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National Treasure: Book of Secrets Review

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by Simon Crust Jun 20, 2008

    National Treasure: Book of Secrets Review

    When I first reviewed National Treasure upon its original Region 1 DVD release I came to the conclusion that it was completely preposterous but harmless enough rubbish. However, my kids seemed to get a big kick out of it and the more it has been on the more I've come to appreciate how easy it is to watch, a true 'Saturday morning at the pictures' kind of film. So when it came to National Treasure: Book of Secrets (now called National Treasure 2: Book of Secrets) there was a deal of anticipation before the disc spun; from the kids as the 'new' film was here, and from me because I had to sit though more harmless rubbish.

    The film opens on the day of President Lincoln's assassination; members of the Knights of the Golden Circle, a group dedicated to continuing the civil war and ruling with slavery, seek out Thomas Gates (Ben Gates' (Nick Cage) great, great grandfather) to decode a cipher, from the John Wilkes Booth Diary. Upon discovering the meaning and for whom the code was for, Gates tears the pages and burns them, but it costs him dear. Fast forward a hundred years, Ben Gates, along with his father, is giving a presentation about said events when Mitch Wilkinson (Ed Harris) stands to proclaim Thomas as a co-conspirator in the assassination, handing over one of the lost pages of the diary as proof. Outraged by the accusation, family Gates, long time friend and fellow treasure hunter Riley Poole (Justin Bartha) and, nearly separated from Ben, Abigail Chase (Diane Kruger) check the authenticity of the pages and discover the hidden cipher. Thus the code breakers are back in business, in a rush to clear their name and discover the fabled lost Golden City; the only snag? They need the information in the Presidents' Book, the Book of Secrets of the title, a book only for the Presidents eyes, so the only one course of action? To kidnap the President.

    As can be surmised from that short plot description, National Treasure 2 treads the exact same path as its predecessor, Gates and his team follow a line of bread crumbs, working out clues left behind by historic figures before the bad guys can hunt them down. What I found though is where the first film had plot holes big enough to swallow a planet, the writers have now honed their art and created a similarly fantastic story but made it somewhat more believable by reigning in (some of) the impossibility. The clues are kept within the realms of possibility (excepting the inscription on Lady Liberties flame) and even has parts of the puzzle already been discovered. By mixing historical fact with plausible fiction the creators have laid out a credible path for our heroes to follow. Of course the final resting place of the Golden City is as ludicrous as ever, traps and all, but there is never a wavering of that sense of fun so prevalent in the franchise.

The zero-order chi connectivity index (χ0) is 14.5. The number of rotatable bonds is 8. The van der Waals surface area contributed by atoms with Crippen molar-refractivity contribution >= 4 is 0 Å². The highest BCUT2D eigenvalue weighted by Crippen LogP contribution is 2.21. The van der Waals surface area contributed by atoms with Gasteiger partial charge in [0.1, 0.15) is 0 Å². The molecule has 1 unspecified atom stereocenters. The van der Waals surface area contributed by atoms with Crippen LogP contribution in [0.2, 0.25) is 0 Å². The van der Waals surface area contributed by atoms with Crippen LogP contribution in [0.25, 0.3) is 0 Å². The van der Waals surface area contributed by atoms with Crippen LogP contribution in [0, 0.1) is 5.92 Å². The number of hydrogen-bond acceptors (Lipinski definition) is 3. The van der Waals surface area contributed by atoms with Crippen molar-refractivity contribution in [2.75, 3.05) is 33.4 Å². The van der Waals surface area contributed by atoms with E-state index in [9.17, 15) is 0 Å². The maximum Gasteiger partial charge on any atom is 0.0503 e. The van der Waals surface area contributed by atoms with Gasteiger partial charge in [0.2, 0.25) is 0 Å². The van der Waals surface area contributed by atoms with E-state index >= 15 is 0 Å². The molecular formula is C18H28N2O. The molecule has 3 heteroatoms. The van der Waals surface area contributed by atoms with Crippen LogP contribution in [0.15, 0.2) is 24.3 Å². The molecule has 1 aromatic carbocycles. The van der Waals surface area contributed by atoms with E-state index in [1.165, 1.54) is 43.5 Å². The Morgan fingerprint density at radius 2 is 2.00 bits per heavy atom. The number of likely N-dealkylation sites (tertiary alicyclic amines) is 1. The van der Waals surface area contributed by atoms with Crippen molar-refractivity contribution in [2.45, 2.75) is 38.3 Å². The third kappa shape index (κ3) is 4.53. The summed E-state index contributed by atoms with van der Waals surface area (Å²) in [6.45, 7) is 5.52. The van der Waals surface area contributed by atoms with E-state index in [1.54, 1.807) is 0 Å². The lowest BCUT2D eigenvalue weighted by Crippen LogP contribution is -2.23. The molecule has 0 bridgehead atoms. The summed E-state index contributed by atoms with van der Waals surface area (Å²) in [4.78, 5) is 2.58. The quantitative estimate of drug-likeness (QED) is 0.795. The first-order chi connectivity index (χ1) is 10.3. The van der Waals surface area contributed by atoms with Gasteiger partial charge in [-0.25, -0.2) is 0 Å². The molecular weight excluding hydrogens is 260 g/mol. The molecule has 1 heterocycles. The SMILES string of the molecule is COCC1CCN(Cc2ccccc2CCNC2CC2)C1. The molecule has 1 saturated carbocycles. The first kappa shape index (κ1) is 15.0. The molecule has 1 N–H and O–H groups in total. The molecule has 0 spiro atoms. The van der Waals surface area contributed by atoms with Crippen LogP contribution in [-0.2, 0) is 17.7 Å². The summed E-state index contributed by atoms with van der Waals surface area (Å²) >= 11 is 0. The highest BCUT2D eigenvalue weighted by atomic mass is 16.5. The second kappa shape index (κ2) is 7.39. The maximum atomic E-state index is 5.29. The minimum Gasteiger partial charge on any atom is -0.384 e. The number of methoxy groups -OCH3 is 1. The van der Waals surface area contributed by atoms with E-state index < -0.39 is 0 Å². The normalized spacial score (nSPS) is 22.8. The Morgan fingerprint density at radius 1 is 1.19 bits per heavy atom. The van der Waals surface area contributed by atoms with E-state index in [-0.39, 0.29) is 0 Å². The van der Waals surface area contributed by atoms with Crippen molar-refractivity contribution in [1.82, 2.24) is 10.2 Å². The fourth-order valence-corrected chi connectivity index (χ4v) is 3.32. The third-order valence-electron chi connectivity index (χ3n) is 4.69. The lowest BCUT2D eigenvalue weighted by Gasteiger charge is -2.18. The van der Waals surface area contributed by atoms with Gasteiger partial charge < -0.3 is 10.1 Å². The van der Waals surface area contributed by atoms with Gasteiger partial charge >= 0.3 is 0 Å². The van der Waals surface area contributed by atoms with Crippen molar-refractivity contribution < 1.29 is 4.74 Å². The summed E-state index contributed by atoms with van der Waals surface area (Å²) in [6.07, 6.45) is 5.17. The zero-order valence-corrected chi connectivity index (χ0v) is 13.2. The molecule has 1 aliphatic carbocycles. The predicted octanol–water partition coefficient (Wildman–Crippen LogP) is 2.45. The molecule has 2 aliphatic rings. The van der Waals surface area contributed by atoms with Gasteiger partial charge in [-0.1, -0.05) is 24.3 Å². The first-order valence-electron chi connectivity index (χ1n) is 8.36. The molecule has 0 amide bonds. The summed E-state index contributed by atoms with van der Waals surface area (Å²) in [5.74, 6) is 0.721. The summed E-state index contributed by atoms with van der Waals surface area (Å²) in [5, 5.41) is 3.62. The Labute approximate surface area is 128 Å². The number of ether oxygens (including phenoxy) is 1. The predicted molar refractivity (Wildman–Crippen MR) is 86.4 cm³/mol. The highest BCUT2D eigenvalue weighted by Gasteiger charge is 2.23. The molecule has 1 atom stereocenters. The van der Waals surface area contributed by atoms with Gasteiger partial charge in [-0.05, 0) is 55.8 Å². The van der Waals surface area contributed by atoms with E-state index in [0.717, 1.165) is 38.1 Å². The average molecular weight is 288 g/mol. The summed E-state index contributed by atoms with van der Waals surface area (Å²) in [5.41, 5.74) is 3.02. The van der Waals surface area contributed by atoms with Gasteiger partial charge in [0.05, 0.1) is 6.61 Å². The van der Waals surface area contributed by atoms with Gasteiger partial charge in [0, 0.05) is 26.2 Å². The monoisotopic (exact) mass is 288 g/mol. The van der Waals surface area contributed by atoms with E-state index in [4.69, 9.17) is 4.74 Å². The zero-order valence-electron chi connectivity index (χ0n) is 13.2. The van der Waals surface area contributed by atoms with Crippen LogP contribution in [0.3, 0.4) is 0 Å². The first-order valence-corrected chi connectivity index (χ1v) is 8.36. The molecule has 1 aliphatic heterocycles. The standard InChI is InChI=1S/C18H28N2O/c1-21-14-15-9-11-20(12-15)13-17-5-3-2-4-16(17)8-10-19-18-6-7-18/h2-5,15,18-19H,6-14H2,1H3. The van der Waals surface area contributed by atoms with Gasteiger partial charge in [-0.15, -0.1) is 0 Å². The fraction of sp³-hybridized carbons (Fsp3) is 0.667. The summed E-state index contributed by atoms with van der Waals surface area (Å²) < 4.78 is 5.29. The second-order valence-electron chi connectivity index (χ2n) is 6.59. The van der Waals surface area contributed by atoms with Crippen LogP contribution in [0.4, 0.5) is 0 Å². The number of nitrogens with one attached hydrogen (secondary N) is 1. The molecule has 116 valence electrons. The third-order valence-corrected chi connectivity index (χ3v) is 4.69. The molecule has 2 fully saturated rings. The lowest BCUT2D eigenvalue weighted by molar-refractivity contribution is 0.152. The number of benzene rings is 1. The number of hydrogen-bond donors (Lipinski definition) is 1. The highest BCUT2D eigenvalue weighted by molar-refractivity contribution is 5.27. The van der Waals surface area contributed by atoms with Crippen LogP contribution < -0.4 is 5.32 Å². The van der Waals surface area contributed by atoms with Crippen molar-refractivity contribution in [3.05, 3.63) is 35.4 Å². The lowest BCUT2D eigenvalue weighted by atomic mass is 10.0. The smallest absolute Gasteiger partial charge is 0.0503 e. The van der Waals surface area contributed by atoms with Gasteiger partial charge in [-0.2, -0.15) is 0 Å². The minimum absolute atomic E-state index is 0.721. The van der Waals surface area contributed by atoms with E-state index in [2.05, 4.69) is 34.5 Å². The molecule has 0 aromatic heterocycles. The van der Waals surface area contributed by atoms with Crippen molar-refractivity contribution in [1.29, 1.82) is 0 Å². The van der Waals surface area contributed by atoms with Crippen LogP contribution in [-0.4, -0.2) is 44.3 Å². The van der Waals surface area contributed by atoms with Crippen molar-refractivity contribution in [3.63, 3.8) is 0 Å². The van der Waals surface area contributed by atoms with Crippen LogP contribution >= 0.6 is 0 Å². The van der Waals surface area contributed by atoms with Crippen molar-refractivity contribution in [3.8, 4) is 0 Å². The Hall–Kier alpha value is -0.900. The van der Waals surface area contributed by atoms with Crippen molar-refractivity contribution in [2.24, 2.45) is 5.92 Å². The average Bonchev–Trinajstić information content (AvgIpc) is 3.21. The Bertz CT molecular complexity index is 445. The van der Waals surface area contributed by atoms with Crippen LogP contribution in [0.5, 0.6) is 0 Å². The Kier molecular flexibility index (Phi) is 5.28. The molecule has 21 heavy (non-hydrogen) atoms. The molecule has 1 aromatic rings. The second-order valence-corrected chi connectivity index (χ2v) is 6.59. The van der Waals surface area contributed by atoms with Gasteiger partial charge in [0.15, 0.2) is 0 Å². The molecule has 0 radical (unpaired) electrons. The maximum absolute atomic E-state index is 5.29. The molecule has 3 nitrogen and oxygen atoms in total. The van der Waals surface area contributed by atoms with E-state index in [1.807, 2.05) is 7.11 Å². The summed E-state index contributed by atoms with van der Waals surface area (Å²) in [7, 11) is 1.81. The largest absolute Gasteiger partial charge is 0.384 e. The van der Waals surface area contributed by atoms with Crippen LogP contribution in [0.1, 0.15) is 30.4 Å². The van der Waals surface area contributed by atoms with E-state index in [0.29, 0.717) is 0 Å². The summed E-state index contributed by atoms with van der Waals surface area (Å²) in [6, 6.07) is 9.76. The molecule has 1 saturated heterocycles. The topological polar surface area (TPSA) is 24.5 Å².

Nick Cages continues to play Gates with a wink and a nod to the camera, he's there having fun, but does have the chance to put his acting hat on during a passionate speech to the President about his sincere wishes. All the other actors acquit themselves as before, none are really stretched, Voight and Mirren (Gates' dad and mum respectively) showing they have a great chemistry and comic timing between them. Heavy weights Harris and Keitel, don't really have much to do and, in a film such as this, do look a little lost; Keitel playing little more than a cameo, but it's good to see the old fella is still around, let's hope he can get back into the big league soon. Director Jon Turteltaub, like the original, keeps the pace nice and high, rocketing along with thrills and spills, never allowing any real character time or development. However, at just over two hours is still feels that long, it doesn't have that edge, exciting though at times it can be. You do need a reasonable suspension of disbelief, it does help with some of the more outlandish ideas (just how much destruction can you wrought on London's streets and still not alarm the police, yet flying a radio controlled helicopter in Paris is a bookable offence!)

    The omnipresent hand of Bruckheimer is once again felt with ever slick productions values and over the top action, though there is little of the cheese he is also famous for (I can forgive the final reconciliation because it seemed right), but without his backing, persistence and money, I'm sure some of the amazing locations would not have been achievable (Buckingham Palace and Library of Congress for example). The scope of this sequel feels far broader than the original but still distinctly familiar; just how a good sequel should be, keep everything the same but just different enough to engage. Ever the eye for a good thing, timing being one of them, Bruckheimer and the rest of the creative team pack the film to the gills with energy and excitement and let it go; imagine a bunch of children revved up on coke on a roller coaster; full of energy and fizz but never wavering from the tracks until the predictable ending. It is not a bad film, but it is not a good one either; it complements its prequel and is a decent enough addition to the franchise and with the open ending it looks like we may not have seen the last of Ben gates. If they can keep up the momentum then, rubbish as they are, the National Treasure team will continue to roll on.